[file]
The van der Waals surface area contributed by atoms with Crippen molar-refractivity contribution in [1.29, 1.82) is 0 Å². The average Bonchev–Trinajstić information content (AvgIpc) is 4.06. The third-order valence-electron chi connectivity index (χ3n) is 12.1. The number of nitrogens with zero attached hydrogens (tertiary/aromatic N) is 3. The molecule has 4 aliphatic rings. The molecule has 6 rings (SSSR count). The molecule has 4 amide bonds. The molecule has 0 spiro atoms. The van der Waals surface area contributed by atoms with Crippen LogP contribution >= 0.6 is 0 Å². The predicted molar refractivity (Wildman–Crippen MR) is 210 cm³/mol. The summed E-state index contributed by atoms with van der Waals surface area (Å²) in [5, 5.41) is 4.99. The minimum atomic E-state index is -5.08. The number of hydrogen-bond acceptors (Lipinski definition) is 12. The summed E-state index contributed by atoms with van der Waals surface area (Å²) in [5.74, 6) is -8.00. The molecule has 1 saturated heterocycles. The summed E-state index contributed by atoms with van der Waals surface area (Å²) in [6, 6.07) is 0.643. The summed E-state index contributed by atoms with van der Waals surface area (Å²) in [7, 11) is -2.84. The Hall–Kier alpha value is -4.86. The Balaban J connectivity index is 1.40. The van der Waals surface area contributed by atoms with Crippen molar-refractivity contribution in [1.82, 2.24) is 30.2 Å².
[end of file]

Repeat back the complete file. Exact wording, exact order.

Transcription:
The van der Waals surface area contributed by atoms with Crippen molar-refractivity contribution in [1.29, 1.82) is 0 Å². The average Bonchev–Trinajstić information content (AvgIpc) is 4.06. The third-order valence-electron chi connectivity index (χ3n) is 12.1. The number of nitrogens with zero attached hydrogens (tertiary/aromatic N) is 3. The molecule has 4 aliphatic rings. The molecule has 6 rings (SSSR count). The molecule has 4 amide bonds. The molecule has 0 spiro atoms. The van der Waals surface area contributed by atoms with Crippen LogP contribution >= 0.6 is 0 Å². The predicted molar refractivity (Wildman–Crippen MR) is 210 cm³/mol. The summed E-state index contributed by atoms with van der Waals surface area (Å²) in [5, 5.41) is 4.99. The minimum atomic E-state index is -5.08. The number of hydrogen-bond acceptors (Lipinski definition) is 12. The summed E-state index contributed by atoms with van der Waals surface area (Å²) in [5.74, 6) is -8.00. The molecule has 1 saturated heterocycles. The summed E-state index contributed by atoms with van der Waals surface area (Å²) in [6, 6.07) is 0.643. The summed E-state index contributed by atoms with van der Waals surface area (Å²) in [7, 11) is -2.84. The Hall–Kier alpha value is -4.86. The Balaban J connectivity index is 1.40. The van der Waals surface area contributed by atoms with Crippen molar-refractivity contribution in [1.82, 2.24) is 30.2 Å².